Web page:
About fifteen years ago, I asked Charlie Munger at a Wesco meeting what he thought of investing in natural resource stocks as a hedge against inflation. He said in very strong terms that he thought it was one of the dumber ideas he had ever heard. He proceeded to lecture about the advantages of investing in companies “awash with cash,” are the words he used. Lots of free cash flow that does not have to be pumped back into plant and equipment at inflationary prices. At this past meeting, according to the Morningstar blog, he said, “It is a blessing to have capital intensive businesses like BNSF and Berkshire Hathaway Energy, which give us an opportunity to reinvest large sums of capital at attractive rates of return.” Then he went on to indicate that future acquisitions are likely to be in capital intensive businesses. Why the complete change in investment philosophy?

Jon Brandt:



That is what I figured.

Jon Brandt:

He has to find a way to put the money to work, and he has to accept less of a return than he did in the past. Charlie would say something like it is too damn bad that we cannot invest like we did in the past. But you are just going to have to suffer through it.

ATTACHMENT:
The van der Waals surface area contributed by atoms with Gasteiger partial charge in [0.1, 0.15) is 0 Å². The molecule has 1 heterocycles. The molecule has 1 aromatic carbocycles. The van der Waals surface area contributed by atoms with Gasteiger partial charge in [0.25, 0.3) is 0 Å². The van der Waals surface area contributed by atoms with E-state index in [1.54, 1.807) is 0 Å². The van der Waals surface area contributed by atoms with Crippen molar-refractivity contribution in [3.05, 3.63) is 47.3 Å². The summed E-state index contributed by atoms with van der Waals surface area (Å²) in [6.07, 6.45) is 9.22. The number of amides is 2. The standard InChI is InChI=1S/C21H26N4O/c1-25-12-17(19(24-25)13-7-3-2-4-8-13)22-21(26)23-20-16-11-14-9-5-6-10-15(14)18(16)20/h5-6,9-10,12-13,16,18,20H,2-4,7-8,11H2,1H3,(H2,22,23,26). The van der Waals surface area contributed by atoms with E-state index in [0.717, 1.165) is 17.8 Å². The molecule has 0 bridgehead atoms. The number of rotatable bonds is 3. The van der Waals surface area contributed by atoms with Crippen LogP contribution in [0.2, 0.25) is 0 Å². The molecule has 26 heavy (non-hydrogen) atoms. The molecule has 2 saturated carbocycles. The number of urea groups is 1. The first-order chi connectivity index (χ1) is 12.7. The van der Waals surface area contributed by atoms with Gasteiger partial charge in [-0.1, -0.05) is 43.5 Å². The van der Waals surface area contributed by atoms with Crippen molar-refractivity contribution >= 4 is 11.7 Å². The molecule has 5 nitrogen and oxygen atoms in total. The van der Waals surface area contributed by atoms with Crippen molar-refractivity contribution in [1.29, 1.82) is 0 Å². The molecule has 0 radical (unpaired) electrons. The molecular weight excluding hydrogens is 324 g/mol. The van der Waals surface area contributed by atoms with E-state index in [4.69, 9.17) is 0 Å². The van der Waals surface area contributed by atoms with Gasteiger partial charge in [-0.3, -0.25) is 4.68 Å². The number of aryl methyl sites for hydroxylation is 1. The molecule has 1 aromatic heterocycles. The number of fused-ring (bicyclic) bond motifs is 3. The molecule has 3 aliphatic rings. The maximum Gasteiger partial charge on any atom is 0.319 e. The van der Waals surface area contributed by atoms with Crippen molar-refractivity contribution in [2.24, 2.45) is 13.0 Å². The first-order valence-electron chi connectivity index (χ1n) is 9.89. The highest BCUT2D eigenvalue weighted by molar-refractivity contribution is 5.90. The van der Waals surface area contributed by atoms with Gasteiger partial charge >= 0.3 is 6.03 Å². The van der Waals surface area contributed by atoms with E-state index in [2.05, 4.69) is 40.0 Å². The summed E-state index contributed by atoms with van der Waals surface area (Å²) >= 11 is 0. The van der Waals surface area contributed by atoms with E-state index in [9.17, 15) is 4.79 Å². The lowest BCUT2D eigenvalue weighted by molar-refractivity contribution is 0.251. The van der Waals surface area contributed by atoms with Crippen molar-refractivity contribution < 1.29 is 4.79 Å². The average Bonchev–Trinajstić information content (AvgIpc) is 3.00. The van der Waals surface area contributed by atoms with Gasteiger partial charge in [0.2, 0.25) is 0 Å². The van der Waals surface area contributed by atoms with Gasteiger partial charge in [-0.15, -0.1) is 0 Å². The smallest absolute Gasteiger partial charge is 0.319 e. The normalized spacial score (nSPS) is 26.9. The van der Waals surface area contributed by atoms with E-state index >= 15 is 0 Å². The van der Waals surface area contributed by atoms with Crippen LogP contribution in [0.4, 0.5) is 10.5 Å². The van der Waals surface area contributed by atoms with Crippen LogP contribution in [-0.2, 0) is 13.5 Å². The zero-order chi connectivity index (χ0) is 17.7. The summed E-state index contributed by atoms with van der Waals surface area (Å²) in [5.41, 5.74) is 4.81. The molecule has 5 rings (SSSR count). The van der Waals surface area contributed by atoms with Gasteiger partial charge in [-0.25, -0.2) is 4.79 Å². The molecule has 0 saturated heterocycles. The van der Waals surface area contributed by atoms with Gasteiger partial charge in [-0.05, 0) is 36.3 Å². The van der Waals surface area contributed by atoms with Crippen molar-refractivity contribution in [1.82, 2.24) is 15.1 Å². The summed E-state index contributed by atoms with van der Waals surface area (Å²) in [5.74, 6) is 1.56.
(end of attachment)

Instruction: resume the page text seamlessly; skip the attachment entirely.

I still think Berkshire can get to a double-digit growth in intrinsic value per year, even with these horrible capital intensive businesses. But ideally you want to be investing in a company that can grow and does not need to put the money to work in capital expenditures. Then you can buy more companies and you have a compound interest wealth-creating machine. Berkshire is going to be a wealth-creating machine that goes just a little slower in the future. Warren said about utilities — it is not a way to get rich, but it is a way to stay rich. I think that would be true of the railroad also.